‘Knuckleheads #7:’ Comic Book Review

If by some strange chance you didn’t already know, Knuckleheads' letters page is called Knucklefriends, and you can write in to the stellar creative team at This email address is being protected from spambots. You need JavaScript enabled to view it..  I mention this, because, deep down, friendship is really what Knuckleheads is all about, and also because ‘fist just got real’ has never been truer than here in issue seven.  Events take a dark turn in this issue, possibly the penultimate issue, though I can’t say for sure, and even if I could, I probably wouldn’t.  I will say that the Knuckleheads find themselves in outer space and part of a story much larger than any of them ever imagined.  Writer Brian Winkeler and artist Robert Wilson IV have provided us with glimpses here and there of this larger narrative, but let’s face it, Trev is a bit self-centered, and he does a pretty good job of focusing everyone’s attention on him.

This issue is a more intense sci-fi-style story, and as we learn the origin of a deadly, new enemy, the Knuckleheads find themselves caught off guard, leaving them less time for their signature quips and witty banter, though when the moment is right, comedy still rears its humorous head.  This is a risky issue, both for the dangerous predicament Trev, Lance, Emma, and Guy find themselves in, and for Winkeler and Wilson IV, who delve into a serious narrative, raising the stakes considerably.  And, it works beautifully.  Just as our heroes are thrown off by the shift in tone, moving from their usual levity to a more somber immediacy, so are we, and the result is a strong, emotional impact that resonates long after the last page.  I make this sound all doom and gloom, but that is not true.  There is a fantastic sci-fi tale being built here that you know Winkeler has just been itching to reveal, and that he and Wilson IV knew exactly where Knuckleheads was going when they started, transitioning seamlessly from sitcom to saving the world.  There are also some exciting developments with the Crystal Fist, unexpected but exuberantly embraced by all involved, except for the villains, of course.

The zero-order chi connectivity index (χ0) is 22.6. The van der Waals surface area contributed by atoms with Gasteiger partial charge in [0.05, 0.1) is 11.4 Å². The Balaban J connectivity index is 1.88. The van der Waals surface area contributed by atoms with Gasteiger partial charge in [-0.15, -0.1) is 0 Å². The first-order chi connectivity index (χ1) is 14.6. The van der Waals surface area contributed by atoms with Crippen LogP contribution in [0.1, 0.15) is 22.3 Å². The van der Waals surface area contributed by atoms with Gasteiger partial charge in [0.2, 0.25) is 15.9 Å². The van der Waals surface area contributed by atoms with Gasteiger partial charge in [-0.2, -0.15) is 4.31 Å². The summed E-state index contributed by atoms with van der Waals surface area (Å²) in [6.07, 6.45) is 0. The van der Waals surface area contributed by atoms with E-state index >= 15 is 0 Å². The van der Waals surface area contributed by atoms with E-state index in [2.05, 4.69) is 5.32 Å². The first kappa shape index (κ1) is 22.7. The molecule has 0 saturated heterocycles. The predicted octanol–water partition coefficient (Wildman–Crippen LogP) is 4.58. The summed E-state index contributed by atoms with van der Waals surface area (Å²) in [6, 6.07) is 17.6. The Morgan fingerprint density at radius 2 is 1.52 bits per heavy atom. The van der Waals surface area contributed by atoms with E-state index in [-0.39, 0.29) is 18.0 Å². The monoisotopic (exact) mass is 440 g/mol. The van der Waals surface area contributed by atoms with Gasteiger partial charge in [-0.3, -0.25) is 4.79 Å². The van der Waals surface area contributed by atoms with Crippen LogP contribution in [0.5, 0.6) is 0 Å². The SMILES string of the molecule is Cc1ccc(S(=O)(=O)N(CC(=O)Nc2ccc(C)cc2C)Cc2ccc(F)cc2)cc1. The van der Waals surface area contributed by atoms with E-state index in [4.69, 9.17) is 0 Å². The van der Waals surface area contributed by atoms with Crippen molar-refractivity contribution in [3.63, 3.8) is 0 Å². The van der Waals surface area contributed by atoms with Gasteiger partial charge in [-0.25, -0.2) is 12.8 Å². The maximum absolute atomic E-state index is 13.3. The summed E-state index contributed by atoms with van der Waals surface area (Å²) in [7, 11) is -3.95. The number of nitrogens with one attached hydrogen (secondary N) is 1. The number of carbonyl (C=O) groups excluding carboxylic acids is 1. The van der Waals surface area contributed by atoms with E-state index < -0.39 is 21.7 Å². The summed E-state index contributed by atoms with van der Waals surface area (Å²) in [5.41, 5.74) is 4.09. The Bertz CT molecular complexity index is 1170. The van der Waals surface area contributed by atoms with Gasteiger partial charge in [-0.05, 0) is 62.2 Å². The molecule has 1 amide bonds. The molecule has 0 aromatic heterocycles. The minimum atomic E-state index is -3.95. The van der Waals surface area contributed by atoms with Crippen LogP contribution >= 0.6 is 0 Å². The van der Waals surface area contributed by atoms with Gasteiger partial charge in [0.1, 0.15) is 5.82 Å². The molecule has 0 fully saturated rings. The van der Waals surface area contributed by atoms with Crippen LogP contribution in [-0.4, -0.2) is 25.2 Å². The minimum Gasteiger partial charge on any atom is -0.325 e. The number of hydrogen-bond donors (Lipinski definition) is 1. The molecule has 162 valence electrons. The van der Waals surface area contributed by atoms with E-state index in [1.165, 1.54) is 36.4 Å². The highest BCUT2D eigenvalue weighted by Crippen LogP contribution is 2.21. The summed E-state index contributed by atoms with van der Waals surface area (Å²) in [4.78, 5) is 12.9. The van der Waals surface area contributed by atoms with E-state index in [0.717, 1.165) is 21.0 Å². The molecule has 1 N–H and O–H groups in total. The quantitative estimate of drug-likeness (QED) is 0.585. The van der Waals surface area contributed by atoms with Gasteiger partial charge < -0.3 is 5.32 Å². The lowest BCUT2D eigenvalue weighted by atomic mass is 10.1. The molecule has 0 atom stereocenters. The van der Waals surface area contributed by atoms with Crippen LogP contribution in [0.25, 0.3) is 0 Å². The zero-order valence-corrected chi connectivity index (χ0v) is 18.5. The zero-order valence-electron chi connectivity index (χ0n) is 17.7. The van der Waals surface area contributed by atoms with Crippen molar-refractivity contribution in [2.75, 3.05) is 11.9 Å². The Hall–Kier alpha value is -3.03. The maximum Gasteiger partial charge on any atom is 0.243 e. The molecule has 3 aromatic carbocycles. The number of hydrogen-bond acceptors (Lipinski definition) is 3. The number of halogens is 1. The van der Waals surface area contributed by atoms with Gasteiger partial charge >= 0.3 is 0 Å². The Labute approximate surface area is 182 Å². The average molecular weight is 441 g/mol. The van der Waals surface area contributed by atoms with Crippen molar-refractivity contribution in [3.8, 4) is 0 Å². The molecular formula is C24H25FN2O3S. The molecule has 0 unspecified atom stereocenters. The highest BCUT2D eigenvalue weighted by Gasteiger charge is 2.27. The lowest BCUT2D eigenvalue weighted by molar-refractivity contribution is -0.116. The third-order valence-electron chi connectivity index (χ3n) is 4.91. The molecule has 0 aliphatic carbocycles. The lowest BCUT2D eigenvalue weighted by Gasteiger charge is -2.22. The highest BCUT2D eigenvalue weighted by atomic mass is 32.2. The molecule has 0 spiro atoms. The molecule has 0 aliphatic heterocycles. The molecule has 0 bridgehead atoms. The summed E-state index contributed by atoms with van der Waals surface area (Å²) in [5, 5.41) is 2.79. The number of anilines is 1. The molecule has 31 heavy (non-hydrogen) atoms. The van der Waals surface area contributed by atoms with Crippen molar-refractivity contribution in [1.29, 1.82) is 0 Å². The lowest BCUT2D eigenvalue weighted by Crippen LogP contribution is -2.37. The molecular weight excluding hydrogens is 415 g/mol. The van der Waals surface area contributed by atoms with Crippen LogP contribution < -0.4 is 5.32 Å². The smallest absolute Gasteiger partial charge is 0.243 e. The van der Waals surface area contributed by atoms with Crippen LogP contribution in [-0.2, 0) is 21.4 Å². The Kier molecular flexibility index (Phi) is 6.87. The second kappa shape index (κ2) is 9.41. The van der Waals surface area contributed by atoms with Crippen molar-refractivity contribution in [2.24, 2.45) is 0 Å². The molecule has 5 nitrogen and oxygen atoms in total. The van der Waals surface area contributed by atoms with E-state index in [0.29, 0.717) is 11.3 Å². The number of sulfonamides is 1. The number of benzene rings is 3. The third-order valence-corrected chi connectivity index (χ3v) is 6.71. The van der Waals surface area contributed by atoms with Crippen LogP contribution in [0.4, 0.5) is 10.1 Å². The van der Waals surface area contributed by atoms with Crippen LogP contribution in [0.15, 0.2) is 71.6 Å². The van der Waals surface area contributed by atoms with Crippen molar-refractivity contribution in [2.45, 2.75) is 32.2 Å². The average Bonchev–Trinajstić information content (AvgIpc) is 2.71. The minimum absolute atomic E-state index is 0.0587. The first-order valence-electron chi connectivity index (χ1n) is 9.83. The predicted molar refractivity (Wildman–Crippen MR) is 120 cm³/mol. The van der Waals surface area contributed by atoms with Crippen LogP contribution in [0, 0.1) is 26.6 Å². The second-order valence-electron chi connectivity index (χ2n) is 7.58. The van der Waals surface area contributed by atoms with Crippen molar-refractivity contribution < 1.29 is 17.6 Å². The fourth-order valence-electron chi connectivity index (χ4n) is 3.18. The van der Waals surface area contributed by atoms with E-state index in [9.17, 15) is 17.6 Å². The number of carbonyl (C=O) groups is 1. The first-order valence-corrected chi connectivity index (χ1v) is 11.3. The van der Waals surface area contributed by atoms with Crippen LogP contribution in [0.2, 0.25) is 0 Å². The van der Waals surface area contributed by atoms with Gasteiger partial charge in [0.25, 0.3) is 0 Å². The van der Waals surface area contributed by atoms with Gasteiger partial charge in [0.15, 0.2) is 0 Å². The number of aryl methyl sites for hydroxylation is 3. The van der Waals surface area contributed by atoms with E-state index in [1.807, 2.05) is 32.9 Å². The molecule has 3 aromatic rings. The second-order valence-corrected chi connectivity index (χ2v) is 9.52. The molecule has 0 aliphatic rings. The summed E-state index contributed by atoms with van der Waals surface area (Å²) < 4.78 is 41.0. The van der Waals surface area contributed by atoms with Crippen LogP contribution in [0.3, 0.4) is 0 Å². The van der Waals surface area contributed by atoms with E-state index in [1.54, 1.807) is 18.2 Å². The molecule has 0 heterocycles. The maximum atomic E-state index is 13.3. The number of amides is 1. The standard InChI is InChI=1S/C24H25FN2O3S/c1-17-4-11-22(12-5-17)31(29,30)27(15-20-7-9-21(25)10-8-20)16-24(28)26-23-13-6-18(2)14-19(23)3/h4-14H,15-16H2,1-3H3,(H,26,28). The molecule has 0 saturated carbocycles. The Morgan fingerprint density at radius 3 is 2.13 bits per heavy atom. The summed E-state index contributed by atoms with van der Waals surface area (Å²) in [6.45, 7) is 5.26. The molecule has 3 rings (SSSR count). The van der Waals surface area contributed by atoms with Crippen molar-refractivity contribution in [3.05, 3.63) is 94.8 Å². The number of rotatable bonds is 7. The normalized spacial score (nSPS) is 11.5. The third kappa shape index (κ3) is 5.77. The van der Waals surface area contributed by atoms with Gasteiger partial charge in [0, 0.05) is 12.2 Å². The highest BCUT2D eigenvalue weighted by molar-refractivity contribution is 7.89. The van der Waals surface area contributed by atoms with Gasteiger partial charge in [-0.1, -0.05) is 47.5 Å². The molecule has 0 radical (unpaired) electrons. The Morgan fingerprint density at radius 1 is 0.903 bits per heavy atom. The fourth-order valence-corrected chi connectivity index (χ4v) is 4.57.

Jordan Boyd’s colors provide an alien feel to the surroundings, and to the actual aliens, and there’s a color used in a way never before seen in Knuckleheads, and the result is powerful.  Thomas Mauer expertly weaves the dialogue through large amounts of action, so that the two are happening simultaneously without one overwhelming the other.  Because of this, the word balloons never break up the pacing, allowing the intensity to build uninterrupted.  This issue has action, comedy, tragedy, a cool backstory, and a cliffhanger that will make your eyes well up with a mixture of sadness and hope.  Winkeler could not have written this issue if he and Wilson IV hadn’t already brought the characters together through lighthearted comedy, endearing them to each other, and to us.  They have become sincere friends, and while they may not be prepared for what happens next, they will face it, fists clenched, teeth bared, and jokes flying, together.

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